Here's what we've learned about gay teen suicides: it takes a village to make them happen, and also to make them stop. Yes, those kids who recently took their lives in cities across the country were particularly targeted by particular bullies. But both the bullies and their victims were caught up in systemic webs of hatred, ideology and culture. Our religious leaders, politicians and community leaders are all responsible, as are all of us, for spreading the fundamental message that gay is not okay, a message that is lethal and insidious.
The good news is that because we're all responsible, there are things all of us can do. Here are a few suggestions for students and young adults in particular, based on my 10 years of being a LGBT community activist and counselor.
"Come out" as LGBT or as an ally.
First and most importantly, "come out," whether you're gay, straight, bisexual, questioning, transgender, lesbian, queer, or whatever, as a supporter of equality. Every study that has been done on homophobia and public opinion of gays has shown the same thing: the most important factor is knowing gay people, or at least knowing visible allies. It's not geography or ideology; it's personal contact. If you're LGBT (lesbian, gay, bisexual, or transgender), just being yourself is a form of political activism. Obviously, you have to decide when it's safe to be flamboyant and when it's wise to be discreet. But know that simply by showing up, you are opening people's minds.
This is true for allies, as well. It can be as simple as wearing rainbow pins, or "Gay? Fine By Me" t-shirts, or other ways to show your solidarity. But that's just the beginning. When someone in school says, "That's so gay!" let them know that "gay" is not a synonym for "stupid." If you're in an all-straight crowd and someone makes a homophobic remark, don't let it slide -- call them on it, just like you (hopefully) would if they said something anti-Semitic or racist. Bit by bit, homophobia will become socially unacceptable, instead of part of the everyday culture of high schools and some colleges.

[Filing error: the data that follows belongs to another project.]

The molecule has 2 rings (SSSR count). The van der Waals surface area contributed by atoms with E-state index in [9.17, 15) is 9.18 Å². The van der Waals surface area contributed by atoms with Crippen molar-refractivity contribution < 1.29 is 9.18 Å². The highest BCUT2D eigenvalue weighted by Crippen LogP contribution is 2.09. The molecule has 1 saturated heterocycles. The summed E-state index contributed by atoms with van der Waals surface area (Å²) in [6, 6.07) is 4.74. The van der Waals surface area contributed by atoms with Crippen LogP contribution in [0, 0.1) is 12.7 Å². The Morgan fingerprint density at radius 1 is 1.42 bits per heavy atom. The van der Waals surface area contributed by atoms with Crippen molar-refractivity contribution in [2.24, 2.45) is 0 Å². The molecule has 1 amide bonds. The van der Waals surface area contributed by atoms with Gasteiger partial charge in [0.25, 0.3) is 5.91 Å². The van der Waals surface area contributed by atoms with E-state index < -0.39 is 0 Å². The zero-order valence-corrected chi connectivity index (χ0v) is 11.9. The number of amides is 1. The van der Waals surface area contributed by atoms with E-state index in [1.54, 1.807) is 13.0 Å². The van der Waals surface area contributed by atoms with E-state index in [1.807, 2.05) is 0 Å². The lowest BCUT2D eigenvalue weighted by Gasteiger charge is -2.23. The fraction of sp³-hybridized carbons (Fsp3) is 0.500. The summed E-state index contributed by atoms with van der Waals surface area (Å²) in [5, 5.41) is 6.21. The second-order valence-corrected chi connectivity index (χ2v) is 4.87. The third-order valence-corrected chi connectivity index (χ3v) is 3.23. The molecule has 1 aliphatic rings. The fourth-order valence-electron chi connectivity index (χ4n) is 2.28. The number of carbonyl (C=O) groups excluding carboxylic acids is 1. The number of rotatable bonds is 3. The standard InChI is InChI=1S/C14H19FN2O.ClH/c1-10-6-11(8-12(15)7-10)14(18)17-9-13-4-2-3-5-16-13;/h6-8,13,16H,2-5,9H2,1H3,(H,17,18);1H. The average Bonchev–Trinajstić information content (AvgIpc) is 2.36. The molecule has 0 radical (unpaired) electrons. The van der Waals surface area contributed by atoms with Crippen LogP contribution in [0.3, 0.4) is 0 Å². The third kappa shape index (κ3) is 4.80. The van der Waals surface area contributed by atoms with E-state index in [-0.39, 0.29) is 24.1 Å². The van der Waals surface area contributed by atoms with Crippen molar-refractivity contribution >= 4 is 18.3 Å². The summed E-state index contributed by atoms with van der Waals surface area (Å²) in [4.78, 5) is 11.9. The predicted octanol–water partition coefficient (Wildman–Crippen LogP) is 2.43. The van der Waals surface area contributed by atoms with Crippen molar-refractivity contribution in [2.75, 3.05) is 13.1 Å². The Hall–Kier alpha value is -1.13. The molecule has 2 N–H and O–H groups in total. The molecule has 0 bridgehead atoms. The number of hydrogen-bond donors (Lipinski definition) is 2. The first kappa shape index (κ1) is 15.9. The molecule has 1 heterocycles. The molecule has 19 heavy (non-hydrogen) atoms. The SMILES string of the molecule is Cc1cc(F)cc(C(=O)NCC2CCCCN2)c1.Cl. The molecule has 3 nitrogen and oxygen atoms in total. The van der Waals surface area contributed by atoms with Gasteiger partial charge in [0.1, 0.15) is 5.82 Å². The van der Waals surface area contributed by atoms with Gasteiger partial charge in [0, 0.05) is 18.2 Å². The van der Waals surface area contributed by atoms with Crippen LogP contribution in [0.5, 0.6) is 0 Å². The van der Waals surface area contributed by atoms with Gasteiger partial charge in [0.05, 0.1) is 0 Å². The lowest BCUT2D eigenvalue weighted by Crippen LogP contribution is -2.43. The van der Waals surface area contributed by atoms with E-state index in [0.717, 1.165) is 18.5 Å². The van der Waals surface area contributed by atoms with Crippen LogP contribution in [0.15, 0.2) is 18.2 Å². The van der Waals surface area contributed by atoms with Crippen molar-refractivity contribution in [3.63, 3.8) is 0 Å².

Start a gay-straight alliance club.
In terms of formal volunteering, one way students can get involved is by starting gay-straight alliances (GSAs) at schools, camps, yeshivas, youth groups, and just about anywhere else. Of course, it's kind of weird to have a GSA with no (out) gay people in it. But think about it: if you were gay and not so sure it was safe to come out, imagine how important it would be to you simply to know that the GSA existed. Even if no gay kid ever joins your GSA, its mere existence has a huge impact on closeted kids, and on would-be homophobes and bullies. There are resources for how to do this online.
Take action in your religious community.
Here's the thing: LGBT people have been actively excluded from most mainstream religious denominations for hundreds of years. So if churches and synagogues really want to be welcoming, they have to be proactive. There should be an "LGBT" tab on their websites, and an LGBT social group. Pastors and rabbis should periodically talk about LGBT issues. And you, as a gay person or an ally, can help make that happen by talking to the leaders of your church or synagogue and getting them to institute these simple changes.
Chances are, your spiritual or community leader will say, "But we are welcoming! We just don't have any gay people!" Ask them how they know that. Ask them what they've done to balance out those 500 years of oppression with proactive statements and deeds. Once again, even if no gay people actually come out of the woodwork in your religious community, just taking these public statements can have a massive impact. They send a clear message: that sexual diversity is natural and healthy, and that all people are truly welcome -- even, if you like, made in God's image.
There are a lot of problems in the world today. Millions of people die every year from preventable disease, our economic system is in disarray, and the world is getting hotter every day. Equality for LGBT people is only one of many important issues -- but unlike some of those other ones, this is a problem we can do something about in our home communities. Equality for LGBT people is ultimately local, and ultimately personal. We're not going to change hearts from the top down; we're going to do it person to person, neighbor to neighbor. Whether you're an ally or LGBT yourself, wherever you find yourself, you can make a difference, bit by bit, like the force of water eroding a stone.
Follow Jay Michaelson on Twitter: www.twitter.com/jaymichaelson